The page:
Mumbai: Transport Corp. of India Ltd (TCIL) is planning to raise Rs50-75 crore by selling shares to a select group of investors before the end of the year as the company expands its warehousing operations and ventures into the real estate business.
The Gurgaon-based company is acquiring land for constructing warehouses across the country to tap opportunities in the retail and agriculture sector. It also plans to develop a part of its land bank in Mumbai, New Delhi and Bangalore for commercial and residential projects, and is setting up a team with expertise in real estate development.
TCIL, which manages 7.5 million sq.ft. of warehousing space in India, has already acquired land Chennai, Mumbai, Nagpur and New Delhi and has started construction in Pune.
“We have earmarked about Rs200 crore to expand warehousing capacity,” said Vineet Aggarwal, executive director of the company. He had earlier said the company would create separate special purpose vehicles to set up warehouses and induct strategic investors.
TCIL has appointed Mumbai-based investment bank Edelweiss Capital Ltd to advice on this share sale.
Last September, Fidelity Investments International, an international fund manager, purchased around 10% equity in TCIL for Rs52 crore.
The company’s market value is Rs598.17 crore based on its share price of Rs82.55 each at close of trading on the Bombay Stock Exchange on Friday.
Selling shares to a select group under a deal known as private placement does not have to be registered with the market regulator. Investors involved in such transactions are usually banks, mutual funds, insurance firms and other financial companies.
According to a report of business research and consulting firm Frost and Sullivan, the Indian warehousing market, estimated at about $890.3 million (about Rs3,800 crore) in 2005, is expected to grow to about $3.6 billion in 2012. The logistics sector, estimated at $130 billion now, is expected to be worth $220 billion then.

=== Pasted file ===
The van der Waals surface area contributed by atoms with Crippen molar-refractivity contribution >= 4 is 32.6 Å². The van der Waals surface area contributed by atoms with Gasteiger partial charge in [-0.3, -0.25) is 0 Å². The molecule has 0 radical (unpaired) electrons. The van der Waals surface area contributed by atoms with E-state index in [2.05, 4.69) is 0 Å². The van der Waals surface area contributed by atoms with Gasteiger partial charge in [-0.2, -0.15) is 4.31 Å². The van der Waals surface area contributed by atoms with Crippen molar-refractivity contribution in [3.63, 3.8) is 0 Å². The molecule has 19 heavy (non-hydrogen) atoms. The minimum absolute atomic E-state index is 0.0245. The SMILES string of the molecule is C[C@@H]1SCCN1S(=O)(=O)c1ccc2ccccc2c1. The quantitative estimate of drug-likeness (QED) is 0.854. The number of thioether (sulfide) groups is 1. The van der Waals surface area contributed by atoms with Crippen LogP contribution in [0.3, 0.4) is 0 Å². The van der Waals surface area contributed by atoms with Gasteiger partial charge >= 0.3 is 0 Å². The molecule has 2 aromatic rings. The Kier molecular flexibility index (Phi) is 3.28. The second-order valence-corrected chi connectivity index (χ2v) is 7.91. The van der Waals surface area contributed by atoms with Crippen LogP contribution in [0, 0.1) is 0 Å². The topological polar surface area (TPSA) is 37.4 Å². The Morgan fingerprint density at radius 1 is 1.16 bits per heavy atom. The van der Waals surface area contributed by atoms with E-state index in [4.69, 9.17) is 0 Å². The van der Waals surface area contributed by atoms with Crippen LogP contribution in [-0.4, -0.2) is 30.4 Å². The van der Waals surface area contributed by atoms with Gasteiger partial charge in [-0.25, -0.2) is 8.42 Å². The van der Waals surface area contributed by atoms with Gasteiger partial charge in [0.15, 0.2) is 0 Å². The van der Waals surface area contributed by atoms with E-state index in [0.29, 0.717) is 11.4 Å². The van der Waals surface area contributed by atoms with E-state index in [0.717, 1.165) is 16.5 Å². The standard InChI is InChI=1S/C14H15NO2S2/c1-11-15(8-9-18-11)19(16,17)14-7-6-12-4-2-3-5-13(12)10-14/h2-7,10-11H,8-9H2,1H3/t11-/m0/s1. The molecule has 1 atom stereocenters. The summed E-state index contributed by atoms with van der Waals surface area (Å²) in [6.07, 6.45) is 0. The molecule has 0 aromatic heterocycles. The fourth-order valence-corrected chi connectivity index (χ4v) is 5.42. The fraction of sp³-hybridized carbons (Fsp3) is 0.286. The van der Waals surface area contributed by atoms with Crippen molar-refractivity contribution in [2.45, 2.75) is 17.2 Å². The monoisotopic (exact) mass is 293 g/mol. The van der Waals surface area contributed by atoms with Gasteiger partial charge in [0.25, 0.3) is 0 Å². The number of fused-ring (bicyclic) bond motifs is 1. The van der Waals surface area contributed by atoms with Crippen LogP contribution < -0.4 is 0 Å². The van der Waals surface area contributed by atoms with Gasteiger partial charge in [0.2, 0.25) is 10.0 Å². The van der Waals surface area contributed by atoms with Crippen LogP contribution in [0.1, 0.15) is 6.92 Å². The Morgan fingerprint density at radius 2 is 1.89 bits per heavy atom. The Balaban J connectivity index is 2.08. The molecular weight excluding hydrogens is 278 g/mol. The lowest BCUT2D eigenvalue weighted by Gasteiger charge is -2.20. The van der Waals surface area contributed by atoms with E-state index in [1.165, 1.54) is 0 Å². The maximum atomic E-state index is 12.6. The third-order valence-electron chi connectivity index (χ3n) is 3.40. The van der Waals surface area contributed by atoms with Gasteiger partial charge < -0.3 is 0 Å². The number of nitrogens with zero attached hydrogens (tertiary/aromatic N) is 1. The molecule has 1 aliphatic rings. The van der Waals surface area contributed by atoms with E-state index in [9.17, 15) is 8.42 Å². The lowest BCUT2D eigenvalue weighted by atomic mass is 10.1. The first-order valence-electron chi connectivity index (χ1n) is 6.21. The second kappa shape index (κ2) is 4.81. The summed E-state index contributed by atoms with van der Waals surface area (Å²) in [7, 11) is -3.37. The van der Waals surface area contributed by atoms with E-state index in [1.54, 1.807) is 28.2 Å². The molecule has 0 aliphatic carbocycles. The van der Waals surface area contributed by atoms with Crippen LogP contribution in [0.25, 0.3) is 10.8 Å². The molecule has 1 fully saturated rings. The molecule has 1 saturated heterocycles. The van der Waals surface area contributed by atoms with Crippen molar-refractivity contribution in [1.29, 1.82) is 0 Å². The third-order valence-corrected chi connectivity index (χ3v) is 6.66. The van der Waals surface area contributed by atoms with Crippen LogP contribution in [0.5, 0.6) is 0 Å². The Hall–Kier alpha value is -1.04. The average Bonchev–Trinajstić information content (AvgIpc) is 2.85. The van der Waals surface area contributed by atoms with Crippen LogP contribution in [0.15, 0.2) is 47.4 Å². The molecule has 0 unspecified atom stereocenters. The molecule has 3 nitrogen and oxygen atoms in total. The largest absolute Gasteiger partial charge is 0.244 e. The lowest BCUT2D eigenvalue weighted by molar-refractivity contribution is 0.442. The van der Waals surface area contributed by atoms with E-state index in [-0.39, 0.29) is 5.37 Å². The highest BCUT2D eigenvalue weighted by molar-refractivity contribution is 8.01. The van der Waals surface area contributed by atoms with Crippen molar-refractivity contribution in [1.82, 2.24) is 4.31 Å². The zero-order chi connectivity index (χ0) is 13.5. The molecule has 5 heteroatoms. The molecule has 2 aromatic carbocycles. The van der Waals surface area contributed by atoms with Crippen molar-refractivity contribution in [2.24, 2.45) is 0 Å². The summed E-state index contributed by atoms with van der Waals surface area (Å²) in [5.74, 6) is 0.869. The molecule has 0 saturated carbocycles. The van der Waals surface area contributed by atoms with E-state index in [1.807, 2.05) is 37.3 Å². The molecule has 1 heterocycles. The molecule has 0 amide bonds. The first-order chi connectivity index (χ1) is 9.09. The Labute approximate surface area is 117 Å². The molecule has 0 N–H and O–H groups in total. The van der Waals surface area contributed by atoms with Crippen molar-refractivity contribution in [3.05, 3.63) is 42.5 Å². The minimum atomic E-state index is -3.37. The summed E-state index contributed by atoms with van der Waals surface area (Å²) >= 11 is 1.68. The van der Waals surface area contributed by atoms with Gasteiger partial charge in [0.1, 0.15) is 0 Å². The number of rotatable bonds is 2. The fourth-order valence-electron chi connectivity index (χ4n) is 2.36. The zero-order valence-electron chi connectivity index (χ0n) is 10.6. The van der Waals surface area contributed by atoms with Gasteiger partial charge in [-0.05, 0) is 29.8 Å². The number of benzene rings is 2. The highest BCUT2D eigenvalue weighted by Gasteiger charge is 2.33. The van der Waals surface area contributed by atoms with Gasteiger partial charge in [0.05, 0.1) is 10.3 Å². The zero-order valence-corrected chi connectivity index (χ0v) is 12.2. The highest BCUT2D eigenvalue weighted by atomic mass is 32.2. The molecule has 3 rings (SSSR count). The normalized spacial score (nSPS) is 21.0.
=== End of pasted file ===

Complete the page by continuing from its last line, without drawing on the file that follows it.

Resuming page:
The growth in the manufacturing sector, coupled with domestic spending in the second fastest growing major economy in the world, will be the key drivers for the domestic logistics sector, ICICI Direct, the online arm of domestic brokerage firm ICICI Securities Ltd, said in a recent report.
To supplement its courier division, TCIL has kept aside about Rs100 crore as it conducts due-diligence on mid-sized Indian courier and cargo firms for an acquisition.
“We have established specialised hubs in Gurgaon and Bengal for boosting high-yield courier segment,” Aggarwal said. The company is expecting 30-40% growth from its logistics business, including warehousing and road transport.
“TCIL is in the process of signing large-scale contracts for managing warehousing and logistics, including for Hero Honda and the Tata group’s small car project Nano. We are also having new clients in verticals such as retail and cold chain,” he said.
Aggarwal said his company, which also owns five cargo ships, has no plan to enter into container train transportation business. Instead, “we intend to tie up with the Indian railways and its subsidiaries for cargo movement.”